Banks cite identity theft concerns this holiday season

by The City Wire staff ([email protected]) 79 views 

December is the biggest month of the year for shopping and when consumers are the most risk for identity theft, particularly given more deals are completed online.

Arvest Bank warns that consumers take nothing for granted and proactively work to protect themselves from identity thieves. A typical identity theft event can take months to unravel the damage done to credit card and bank accounts.

The Federal Trade Commission (FTC) said identity theft is the No. 1 type of consumer fraud in the U.S., resulting in about 9 million people annually having their identity stolen.

“We are concerned because our customers are concerned about how to best protect themselves while shopping for the holidays,” said Gaye Wilcox, Sales Manager at Arvest Bank in Fayetteville. “Having your identity stolen can happen at any time but the holidays offer more opportunities and more options for identity thieves. Since a greater number of consumers are out shopping all at once, dishonest people looking to prey upon those consumers are active at the same time.”

Experts said the financial losses resulting from identity theft exceed $50 billion annually. On a case-by-case basis, that means approximately 7% of all adults have their identities misused with each instance resulting in approximately $3,500 in losses. 

December is Identity Theft Prevention and Awareness Month and the FTC shares the following consumer tips for avoiding attacks to steal their identity.

• Keep tangible personal information documents secure. Lock financial documents and records in a safe place at home. Likewise, shred all documents that show personal, financial, and medical information before you dispose of them.

• Limit what you carry. When you go out, only take the necessary documents – usually one form of identification and one credit or debit card. Leave other documents, including your social security card, in a safe place at home.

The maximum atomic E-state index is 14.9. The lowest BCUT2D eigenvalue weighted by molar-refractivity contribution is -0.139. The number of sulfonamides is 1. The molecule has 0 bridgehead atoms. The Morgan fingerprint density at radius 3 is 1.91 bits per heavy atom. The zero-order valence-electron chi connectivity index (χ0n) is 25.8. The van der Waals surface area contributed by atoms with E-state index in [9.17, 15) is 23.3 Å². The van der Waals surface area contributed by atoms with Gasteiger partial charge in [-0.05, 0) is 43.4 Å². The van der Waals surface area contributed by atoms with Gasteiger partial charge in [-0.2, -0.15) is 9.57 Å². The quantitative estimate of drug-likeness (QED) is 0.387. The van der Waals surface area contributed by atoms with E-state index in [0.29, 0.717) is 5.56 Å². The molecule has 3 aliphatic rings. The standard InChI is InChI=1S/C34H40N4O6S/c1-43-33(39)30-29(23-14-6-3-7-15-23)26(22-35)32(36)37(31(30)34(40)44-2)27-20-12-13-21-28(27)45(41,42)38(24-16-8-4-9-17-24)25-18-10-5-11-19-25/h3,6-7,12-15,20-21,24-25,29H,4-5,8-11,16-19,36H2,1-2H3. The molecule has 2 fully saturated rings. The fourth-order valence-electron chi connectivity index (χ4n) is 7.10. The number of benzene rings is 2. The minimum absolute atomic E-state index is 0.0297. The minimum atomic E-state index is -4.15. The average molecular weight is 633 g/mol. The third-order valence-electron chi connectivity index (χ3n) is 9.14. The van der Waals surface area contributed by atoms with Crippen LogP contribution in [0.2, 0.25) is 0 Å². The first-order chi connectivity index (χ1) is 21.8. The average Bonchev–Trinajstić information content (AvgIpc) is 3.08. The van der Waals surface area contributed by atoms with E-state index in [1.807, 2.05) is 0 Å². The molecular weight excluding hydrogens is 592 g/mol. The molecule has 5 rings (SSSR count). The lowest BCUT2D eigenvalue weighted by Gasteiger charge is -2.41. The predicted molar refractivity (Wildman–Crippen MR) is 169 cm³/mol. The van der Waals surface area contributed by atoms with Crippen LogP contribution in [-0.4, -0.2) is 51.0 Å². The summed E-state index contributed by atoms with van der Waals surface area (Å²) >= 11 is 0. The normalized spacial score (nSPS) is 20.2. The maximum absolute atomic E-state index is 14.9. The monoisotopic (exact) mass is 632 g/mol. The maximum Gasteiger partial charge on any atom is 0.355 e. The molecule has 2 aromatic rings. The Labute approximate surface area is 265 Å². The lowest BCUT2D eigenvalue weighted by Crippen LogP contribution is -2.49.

• Shop safely. Before shopping online, make sure the website uses secure technology. When you are at the checkout screen, make sure the web address begins with “https.” Also, check to see if a tiny locked padlock symbol appears on the page.

• Don’t respond to email, text, and phone messages that ask for personal information. Legitimate companies don’t ask for information this way. Delete the messages.

• Use anti-virus and anti-spyware software, and a firewall on your computer. Also set your computer’s operating system, web browser, and security system to update automatically.

• Create passwords that mix letters, numbers, and special characters. Don’t use the same password for more than one account.

• Before you dispose of a computer, get rid of all the personal information it stores. Additionally, never store personal information on a public computer and always log out of anything that requires a password.

• Encrypt your data. Keep your browser secure. To guard your online transactions, use encryption software that scrambles information you send over the internet. A “lock” icon on the status bar of your internet browser means your information will be safe when it’s transmitted. Look for the lock before you send personal or financial information online.

• Read your credit reports. You have a right to a free credit report every 12 months from each of the three nationwide credit reporting companies. Order all three at once, or order one report every four months. To order, go to 

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